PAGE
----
Breaking news and the infantalisation of audiences…

When you strip it all back, much of the bad blood generated on Twitter towards the BBC during Sunday’s lightening rebel ‘intrusion’ into Tripoli, was primarily for not giving good entertainment in the time frame required. On Dale and Co David Prever observes:

Waving tablets instead of toys we’ve reverted, without realising, to our inner child. We demand to know what’s going on right now, or sooner. None of this is new. The historian Christopher Lasch made a similar observation, years ago, when he said: “News appeals to the same jaded appetite that makes a child tire of a toy as soon as it becomes familiar..”

Eagerness to entertain may have been at the back of Iain’s faux pas that same night… David again:

Breaking news, even of the most tragic kind, feeds a dark need within us all. But in the race to be first, students of journalism – whatever that means these days – would do well to remember the classic Mark Twin quotation: ” A lie can travel halfway around the world while the truth is putting on its shoes.”

Or to perhaps put it another way, just because you’re first, doesn’t always mean you’re the finest.

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  • Neil

    Charlie Brooker on the Norway shootings, kind of related…

  • ayeYerMa

    “Waving tablets instead of toys”. There was me thinking that they were one and the same thing.

    Also not surprising given that Twitter and “tweeting” is barely more than school playground gossip and taunts for people with nothing better to do… ooops – what am I doing on this blog – I’m off…

  • A couple of decades back there was one of those “pocket cartoons”: two old buffers exchanging the thought: “It can’t be serious — Kate Adey hasn’t arrived yet.”

    Similarly, I’ll wait for it to become military history, when Max Hastings (or A.N.Other) writes the book.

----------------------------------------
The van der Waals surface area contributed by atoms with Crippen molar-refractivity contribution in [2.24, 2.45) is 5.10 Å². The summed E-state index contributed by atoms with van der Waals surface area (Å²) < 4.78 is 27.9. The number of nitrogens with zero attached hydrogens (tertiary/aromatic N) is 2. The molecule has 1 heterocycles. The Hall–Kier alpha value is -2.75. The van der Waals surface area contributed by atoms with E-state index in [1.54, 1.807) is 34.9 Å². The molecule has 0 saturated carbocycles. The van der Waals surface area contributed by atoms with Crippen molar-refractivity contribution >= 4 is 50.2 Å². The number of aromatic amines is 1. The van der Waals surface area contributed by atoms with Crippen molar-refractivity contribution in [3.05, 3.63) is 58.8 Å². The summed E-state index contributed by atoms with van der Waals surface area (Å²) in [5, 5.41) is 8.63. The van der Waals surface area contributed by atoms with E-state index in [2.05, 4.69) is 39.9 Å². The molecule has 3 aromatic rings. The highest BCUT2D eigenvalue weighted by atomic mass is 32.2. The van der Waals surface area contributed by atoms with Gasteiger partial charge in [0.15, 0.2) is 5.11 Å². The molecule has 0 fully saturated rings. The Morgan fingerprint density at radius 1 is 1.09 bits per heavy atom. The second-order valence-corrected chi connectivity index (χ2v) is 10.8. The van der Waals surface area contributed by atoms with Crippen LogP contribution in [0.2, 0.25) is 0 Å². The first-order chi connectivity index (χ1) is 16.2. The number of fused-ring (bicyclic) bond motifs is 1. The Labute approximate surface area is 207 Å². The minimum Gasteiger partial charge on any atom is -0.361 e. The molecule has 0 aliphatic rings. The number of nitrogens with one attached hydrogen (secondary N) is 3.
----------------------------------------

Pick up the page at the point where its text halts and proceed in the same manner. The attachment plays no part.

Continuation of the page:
[I found the wikiquote exploration of first draft of history provoking, too.]

  • Sincere apologies @ 7:10pm: Kate Adie.

    Obviously all the critics are on holiday.

  • John Ó Néill

    Is it not a real vanity if anyone thought that Twitter could be filtering out the fog of war? It’s the mob’s stream of consciousness, for good and bad (and clearly much reporting didn’t feel compelled to deal with casualty figures – the reality of war). Tripoli may have been the first city whose assault was relayed by tweet-up but battlefields don’t generally lend themselves to clarity. Ironically #Tripoli (and the journalism competition) illustrated that this wasn’t entertainment, it was war.

  • Mick Fealty

    John, could you grab some examples. From that hashtag to illustrate what you mean?

  • John Ó Néill

    I’m critiquing the general methodology – some poor media student needs to look at how hashtag selection etc developes over the course of events to see how much reporting (via twitter) is headline grabbing as opposed to reportage. But (as a voyeur, flaneur, punter or whatever) sticking to hashtags rather than people seems to give a truer sense of how rumour, misinformation and chaos dominate battlefields. But tweets aren’t great for detail and there was little gore.

  • John Ó Néill

    Sorry Mick, I just meant #Tripoli as shorthand for those trying to tweet what was happening.

  • HeinzGuderian

    I’d be reluctant to extrapolate too much from last night’s events without some decent inside information, but it’s another victory for the private sector over the licence holder.